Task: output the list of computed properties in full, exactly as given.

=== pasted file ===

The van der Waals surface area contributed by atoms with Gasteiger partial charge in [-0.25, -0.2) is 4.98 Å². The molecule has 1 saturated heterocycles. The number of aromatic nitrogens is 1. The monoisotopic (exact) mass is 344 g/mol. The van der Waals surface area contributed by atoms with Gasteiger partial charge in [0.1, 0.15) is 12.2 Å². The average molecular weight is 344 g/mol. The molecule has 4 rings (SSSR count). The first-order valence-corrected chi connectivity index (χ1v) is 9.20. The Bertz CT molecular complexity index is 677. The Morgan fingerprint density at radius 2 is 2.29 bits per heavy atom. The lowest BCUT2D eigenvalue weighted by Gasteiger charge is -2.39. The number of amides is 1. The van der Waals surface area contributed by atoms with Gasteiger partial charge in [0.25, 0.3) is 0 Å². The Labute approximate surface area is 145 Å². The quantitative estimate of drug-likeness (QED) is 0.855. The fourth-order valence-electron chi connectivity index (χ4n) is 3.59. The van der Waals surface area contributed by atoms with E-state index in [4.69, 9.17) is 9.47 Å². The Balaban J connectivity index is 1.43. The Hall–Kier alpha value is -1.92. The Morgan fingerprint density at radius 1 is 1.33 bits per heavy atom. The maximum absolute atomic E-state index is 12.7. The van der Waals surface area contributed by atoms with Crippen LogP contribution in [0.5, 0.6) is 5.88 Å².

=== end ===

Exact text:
The van der Waals surface area contributed by atoms with Gasteiger partial charge in [-0.25, -0.2) is 4.98 Å². The molecule has 1 saturated heterocycles. The number of aromatic nitrogens is 1. The monoisotopic (exact) mass is 344 g/mol. The van der Waals surface area contributed by atoms with Gasteiger partial charge in [0.1, 0.15) is 12.2 Å². The average molecular weight is 344 g/mol. The molecule has 4 rings (SSSR count). The first-order valence-corrected chi connectivity index (χ1v) is 9.20. The Bertz CT molecular complexity index is 677. The Morgan fingerprint density at radius 2 is 2.29 bits per heavy atom. The lowest BCUT2D eigenvalue weighted by Gasteiger charge is -2.39. The number of amides is 1. The van der Waals surface area contributed by atoms with Gasteiger partial charge in [0.25, 0.3) is 0 Å². The Labute approximate surface area is 145 Å². The quantitative estimate of drug-likeness (QED) is 0.855. The fourth-order valence-electron chi connectivity index (χ4n) is 3.59. The van der Waals surface area contributed by atoms with E-state index in [4.69, 9.17) is 9.47 Å². The Balaban J connectivity index is 1.43. The Hall–Kier alpha value is -1.92. The Morgan fingerprint density at radius 1 is 1.33 bits per heavy atom. The maximum absolute atomic E-state index is 12.7. The van der Waals surface area contributed by atoms with Crippen LogP contribution in [0.5, 0.6) is 5.88 Å².